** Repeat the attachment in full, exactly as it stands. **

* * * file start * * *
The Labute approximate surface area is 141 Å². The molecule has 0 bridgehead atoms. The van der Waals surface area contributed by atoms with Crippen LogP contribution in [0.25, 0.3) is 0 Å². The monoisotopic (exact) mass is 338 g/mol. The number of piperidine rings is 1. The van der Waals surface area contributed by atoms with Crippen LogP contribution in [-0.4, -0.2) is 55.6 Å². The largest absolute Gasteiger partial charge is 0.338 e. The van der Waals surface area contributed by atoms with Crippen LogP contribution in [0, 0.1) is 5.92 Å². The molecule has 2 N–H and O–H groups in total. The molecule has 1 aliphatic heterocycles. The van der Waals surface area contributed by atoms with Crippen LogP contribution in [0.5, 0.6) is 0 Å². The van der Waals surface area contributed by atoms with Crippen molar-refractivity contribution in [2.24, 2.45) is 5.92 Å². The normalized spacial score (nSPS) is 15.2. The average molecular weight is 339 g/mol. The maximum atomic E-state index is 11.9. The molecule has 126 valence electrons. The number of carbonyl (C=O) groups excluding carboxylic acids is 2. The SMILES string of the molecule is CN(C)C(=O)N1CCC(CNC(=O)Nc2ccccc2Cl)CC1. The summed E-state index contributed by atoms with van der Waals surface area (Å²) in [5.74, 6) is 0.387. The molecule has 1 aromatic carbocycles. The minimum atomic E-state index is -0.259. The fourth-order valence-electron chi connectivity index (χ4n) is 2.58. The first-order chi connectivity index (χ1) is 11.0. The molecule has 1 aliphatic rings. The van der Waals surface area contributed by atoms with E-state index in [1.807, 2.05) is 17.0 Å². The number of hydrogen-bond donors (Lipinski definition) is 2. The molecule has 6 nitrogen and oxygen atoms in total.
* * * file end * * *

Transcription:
The Labute approximate surface area is 141 Å². The molecule has 0 bridgehead atoms. The van der Waals surface area contributed by atoms with Crippen LogP contribution in [0.25, 0.3) is 0 Å². The monoisotopic (exact) mass is 338 g/mol. The number of piperidine rings is 1. The van der Waals surface area contributed by atoms with Crippen LogP contribution in [-0.4, -0.2) is 55.6 Å². The largest absolute Gasteiger partial charge is 0.338 e. The van der Waals surface area contributed by atoms with Crippen LogP contribution in [0, 0.1) is 5.92 Å². The molecule has 2 N–H and O–H groups in total. The molecule has 1 aliphatic heterocycles. The van der Waals surface area contributed by atoms with Crippen LogP contribution in [0.5, 0.6) is 0 Å². The van der Waals surface area contributed by atoms with Crippen molar-refractivity contribution in [2.24, 2.45) is 5.92 Å². The normalized spacial score (nSPS) is 15.2. The average molecular weight is 339 g/mol. The maximum atomic E-state index is 11.9. The molecule has 126 valence electrons. The number of carbonyl (C=O) groups excluding carboxylic acids is 2. The SMILES string of the molecule is CN(C)C(=O)N1CCC(CNC(=O)Nc2ccccc2Cl)CC1. The summed E-state index contributed by atoms with van der Waals surface area (Å²) in [5.74, 6) is 0.387. The molecule has 1 aromatic carbocycles. The minimum atomic E-state index is -0.259. The fourth-order valence-electron chi connectivity index (χ4n) is 2.58. The first-order chi connectivity index (χ1) is 11.0. The molecule has 1 aliphatic rings. The van der Waals surface area contributed by atoms with E-state index in [1.807, 2.05) is 17.0 Å². The number of hydrogen-bond donors (Lipinski definition) is 2. The molecule has 6 nitrogen and oxygen atoms in total.